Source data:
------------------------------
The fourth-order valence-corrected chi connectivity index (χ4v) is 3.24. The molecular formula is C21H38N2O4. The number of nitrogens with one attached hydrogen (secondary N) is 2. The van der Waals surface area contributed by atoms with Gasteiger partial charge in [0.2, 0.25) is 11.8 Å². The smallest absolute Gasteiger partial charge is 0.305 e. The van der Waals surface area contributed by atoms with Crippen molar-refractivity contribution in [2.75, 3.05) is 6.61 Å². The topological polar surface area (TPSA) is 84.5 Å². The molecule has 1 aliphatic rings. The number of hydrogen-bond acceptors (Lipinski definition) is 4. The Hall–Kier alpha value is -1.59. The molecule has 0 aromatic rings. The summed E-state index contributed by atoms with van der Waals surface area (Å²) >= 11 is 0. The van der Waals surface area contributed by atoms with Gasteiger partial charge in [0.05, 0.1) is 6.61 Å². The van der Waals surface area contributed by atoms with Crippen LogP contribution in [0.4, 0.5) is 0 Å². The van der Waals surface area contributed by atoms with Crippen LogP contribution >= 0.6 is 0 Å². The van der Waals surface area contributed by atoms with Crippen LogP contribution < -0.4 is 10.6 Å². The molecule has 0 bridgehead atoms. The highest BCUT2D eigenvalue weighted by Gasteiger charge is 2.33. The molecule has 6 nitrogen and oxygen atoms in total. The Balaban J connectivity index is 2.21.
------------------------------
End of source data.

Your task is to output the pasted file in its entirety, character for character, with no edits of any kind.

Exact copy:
The fourth-order valence-corrected chi connectivity index (χ4v) is 3.24. The molecular formula is C21H38N2O4. The number of nitrogens with one attached hydrogen (secondary N) is 2. The van der Waals surface area contributed by atoms with Gasteiger partial charge in [0.2, 0.25) is 11.8 Å². The smallest absolute Gasteiger partial charge is 0.305 e. The van der Waals surface area contributed by atoms with Crippen molar-refractivity contribution in [2.75, 3.05) is 6.61 Å². The topological polar surface area (TPSA) is 84.5 Å². The molecule has 1 aliphatic rings. The number of hydrogen-bond acceptors (Lipinski definition) is 4. The Hall–Kier alpha value is -1.59. The molecule has 0 aromatic rings. The summed E-state index contributed by atoms with van der Waals surface area (Å²) >= 11 is 0. The van der Waals surface area contributed by atoms with Gasteiger partial charge in [0.05, 0.1) is 6.61 Å². The van der Waals surface area contributed by atoms with Crippen LogP contribution in [0.4, 0.5) is 0 Å². The van der Waals surface area contributed by atoms with Crippen LogP contribution >= 0.6 is 0 Å². The van der Waals surface area contributed by atoms with Crippen LogP contribution < -0.4 is 10.6 Å². The molecule has 0 bridgehead atoms. The highest BCUT2D eigenvalue weighted by Gasteiger charge is 2.33. The molecule has 6 nitrogen and oxygen atoms in total. The Balaban J connectivity index is 2.21.